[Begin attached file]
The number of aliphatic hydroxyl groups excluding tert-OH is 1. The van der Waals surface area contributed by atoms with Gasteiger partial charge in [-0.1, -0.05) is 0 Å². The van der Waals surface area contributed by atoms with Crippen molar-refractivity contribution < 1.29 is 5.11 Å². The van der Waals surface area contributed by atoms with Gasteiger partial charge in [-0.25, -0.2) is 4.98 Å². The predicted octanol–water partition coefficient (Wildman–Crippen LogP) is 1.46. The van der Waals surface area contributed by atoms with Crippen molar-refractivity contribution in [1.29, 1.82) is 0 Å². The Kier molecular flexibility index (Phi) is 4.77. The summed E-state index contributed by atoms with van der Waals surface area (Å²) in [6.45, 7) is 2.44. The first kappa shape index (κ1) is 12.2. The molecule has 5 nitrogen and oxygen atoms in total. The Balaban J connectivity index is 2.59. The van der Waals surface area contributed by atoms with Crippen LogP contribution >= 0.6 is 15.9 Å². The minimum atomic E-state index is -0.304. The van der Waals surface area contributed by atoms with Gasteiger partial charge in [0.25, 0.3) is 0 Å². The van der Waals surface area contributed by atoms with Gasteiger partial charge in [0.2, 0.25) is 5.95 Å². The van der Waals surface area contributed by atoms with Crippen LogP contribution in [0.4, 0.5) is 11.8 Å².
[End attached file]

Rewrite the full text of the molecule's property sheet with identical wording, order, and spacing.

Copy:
The number of aliphatic hydroxyl groups excluding tert-OH is 1. The van der Waals surface area contributed by atoms with Gasteiger partial charge in [-0.1, -0.05) is 0 Å². The van der Waals surface area contributed by atoms with Crippen molar-refractivity contribution < 1.29 is 5.11 Å². The van der Waals surface area contributed by atoms with Gasteiger partial charge in [-0.25, -0.2) is 4.98 Å². The predicted octanol–water partition coefficient (Wildman–Crippen LogP) is 1.46. The van der Waals surface area contributed by atoms with Crippen molar-refractivity contribution in [1.29, 1.82) is 0 Å². The Kier molecular flexibility index (Phi) is 4.77. The summed E-state index contributed by atoms with van der Waals surface area (Å²) in [6.45, 7) is 2.44. The first kappa shape index (κ1) is 12.2. The molecule has 5 nitrogen and oxygen atoms in total. The Balaban J connectivity index is 2.59. The van der Waals surface area contributed by atoms with Crippen LogP contribution >= 0.6 is 15.9 Å². The minimum atomic E-state index is -0.304. The van der Waals surface area contributed by atoms with Gasteiger partial charge in [0.25, 0.3) is 0 Å². The van der Waals surface area contributed by atoms with Gasteiger partial charge in [0.2, 0.25) is 5.95 Å². The van der Waals surface area contributed by atoms with Crippen LogP contribution in [0.4, 0.5) is 11.8 Å².